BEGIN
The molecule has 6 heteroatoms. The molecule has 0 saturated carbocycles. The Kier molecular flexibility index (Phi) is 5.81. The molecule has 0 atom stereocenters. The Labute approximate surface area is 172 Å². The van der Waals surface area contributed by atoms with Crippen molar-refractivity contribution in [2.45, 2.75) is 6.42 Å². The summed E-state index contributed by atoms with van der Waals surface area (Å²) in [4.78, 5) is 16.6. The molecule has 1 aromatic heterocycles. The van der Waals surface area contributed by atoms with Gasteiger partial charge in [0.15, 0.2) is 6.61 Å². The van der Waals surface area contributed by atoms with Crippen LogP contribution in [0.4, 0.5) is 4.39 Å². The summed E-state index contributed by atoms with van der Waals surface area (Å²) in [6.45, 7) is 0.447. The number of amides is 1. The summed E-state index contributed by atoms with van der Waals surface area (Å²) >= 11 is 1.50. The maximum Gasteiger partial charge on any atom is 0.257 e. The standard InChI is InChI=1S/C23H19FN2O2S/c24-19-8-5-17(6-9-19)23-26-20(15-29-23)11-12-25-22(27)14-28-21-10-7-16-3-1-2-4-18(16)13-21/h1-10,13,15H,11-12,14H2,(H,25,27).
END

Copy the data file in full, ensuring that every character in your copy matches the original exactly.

The molecule has 6 heteroatoms. The molecule has 0 saturated carbocycles. The Kier molecular flexibility index (Phi) is 5.81. The molecule has 0 atom stereocenters. The Labute approximate surface area is 172 Å². The van der Waals surface area contributed by atoms with Crippen molar-refractivity contribution in [2.45, 2.75) is 6.42 Å². The summed E-state index contributed by atoms with van der Waals surface area (Å²) in [4.78, 5) is 16.6. The molecule has 1 aromatic heterocycles. The van der Waals surface area contributed by atoms with Gasteiger partial charge in [0.15, 0.2) is 6.61 Å². The van der Waals surface area contributed by atoms with Crippen LogP contribution in [0.4, 0.5) is 4.39 Å². The summed E-state index contributed by atoms with van der Waals surface area (Å²) in [6.45, 7) is 0.447. The number of amides is 1. The summed E-state index contributed by atoms with van der Waals surface area (Å²) >= 11 is 1.50. The maximum Gasteiger partial charge on any atom is 0.257 e. The standard InChI is InChI=1S/C23H19FN2O2S/c24-19-8-5-17(6-9-19)23-26-20(15-29-23)11-12-25-22(27)14-28-21-10-7-16-3-1-2-4-18(16)13-21/h1-10,13,15H,11-12,14H2,(H,25,27).